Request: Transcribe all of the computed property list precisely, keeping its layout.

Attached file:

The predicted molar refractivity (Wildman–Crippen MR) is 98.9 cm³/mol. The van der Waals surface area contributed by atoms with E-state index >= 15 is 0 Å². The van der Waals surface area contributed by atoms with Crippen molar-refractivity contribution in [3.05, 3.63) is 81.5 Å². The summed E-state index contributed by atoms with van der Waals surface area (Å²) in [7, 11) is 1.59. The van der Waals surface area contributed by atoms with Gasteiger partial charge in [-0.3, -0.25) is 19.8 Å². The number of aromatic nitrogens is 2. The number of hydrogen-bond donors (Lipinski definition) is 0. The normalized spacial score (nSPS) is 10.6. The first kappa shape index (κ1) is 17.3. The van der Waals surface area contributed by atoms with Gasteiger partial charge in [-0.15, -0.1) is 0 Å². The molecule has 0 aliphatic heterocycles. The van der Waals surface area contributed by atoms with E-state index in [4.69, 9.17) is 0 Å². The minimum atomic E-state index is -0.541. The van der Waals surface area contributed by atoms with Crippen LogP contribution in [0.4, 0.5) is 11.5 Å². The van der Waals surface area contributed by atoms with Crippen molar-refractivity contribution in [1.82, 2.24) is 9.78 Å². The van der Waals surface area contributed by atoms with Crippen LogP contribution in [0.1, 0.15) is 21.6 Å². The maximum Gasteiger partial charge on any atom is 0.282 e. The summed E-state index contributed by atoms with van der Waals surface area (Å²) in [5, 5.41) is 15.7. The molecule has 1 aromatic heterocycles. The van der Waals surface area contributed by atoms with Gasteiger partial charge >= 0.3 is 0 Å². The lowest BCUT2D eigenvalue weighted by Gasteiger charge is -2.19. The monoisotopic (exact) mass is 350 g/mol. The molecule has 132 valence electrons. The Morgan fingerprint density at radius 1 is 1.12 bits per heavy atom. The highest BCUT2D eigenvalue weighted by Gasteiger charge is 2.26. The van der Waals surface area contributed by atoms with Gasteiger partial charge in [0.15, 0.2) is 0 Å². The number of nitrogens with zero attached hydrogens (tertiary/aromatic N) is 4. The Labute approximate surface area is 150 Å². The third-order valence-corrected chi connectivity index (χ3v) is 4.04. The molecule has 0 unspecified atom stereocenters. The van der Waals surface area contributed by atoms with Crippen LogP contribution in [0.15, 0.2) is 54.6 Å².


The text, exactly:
The predicted molar refractivity (Wildman–Crippen MR) is 98.9 cm³/mol. The van der Waals surface area contributed by atoms with E-state index >= 15 is 0 Å². The van der Waals surface area contributed by atoms with Crippen molar-refractivity contribution in [3.05, 3.63) is 81.5 Å². The summed E-state index contributed by atoms with van der Waals surface area (Å²) in [7, 11) is 1.59. The van der Waals surface area contributed by atoms with Gasteiger partial charge in [-0.3, -0.25) is 19.8 Å². The number of aromatic nitrogens is 2. The number of hydrogen-bond donors (Lipinski definition) is 0. The normalized spacial score (nSPS) is 10.6. The first kappa shape index (κ1) is 17.3. The van der Waals surface area contributed by atoms with Gasteiger partial charge in [-0.15, -0.1) is 0 Å². The molecule has 0 aliphatic heterocycles. The van der Waals surface area contributed by atoms with E-state index in [4.69, 9.17) is 0 Å². The minimum atomic E-state index is -0.541. The van der Waals surface area contributed by atoms with Crippen LogP contribution in [0.4, 0.5) is 11.5 Å². The van der Waals surface area contributed by atoms with Crippen molar-refractivity contribution in [1.82, 2.24) is 9.78 Å². The van der Waals surface area contributed by atoms with Crippen LogP contribution in [0.1, 0.15) is 21.6 Å². The maximum Gasteiger partial charge on any atom is 0.282 e. The summed E-state index contributed by atoms with van der Waals surface area (Å²) in [5, 5.41) is 15.7. The molecule has 1 aromatic heterocycles. The van der Waals surface area contributed by atoms with Gasteiger partial charge >= 0.3 is 0 Å². The lowest BCUT2D eigenvalue weighted by Gasteiger charge is -2.19. The monoisotopic (exact) mass is 350 g/mol. The molecule has 132 valence electrons. The Morgan fingerprint density at radius 1 is 1.12 bits per heavy atom. The highest BCUT2D eigenvalue weighted by Gasteiger charge is 2.26. The van der Waals surface area contributed by atoms with Gasteiger partial charge in [0.15, 0.2) is 0 Å². The number of nitrogens with zero attached hydrogens (tertiary/aromatic N) is 4. The Labute approximate surface area is 150 Å². The third-order valence-corrected chi connectivity index (χ3v) is 4.04. The molecule has 0 unspecified atom stereocenters. The van der Waals surface area contributed by atoms with Crippen LogP contribution in [0.15, 0.2) is 54.6 Å².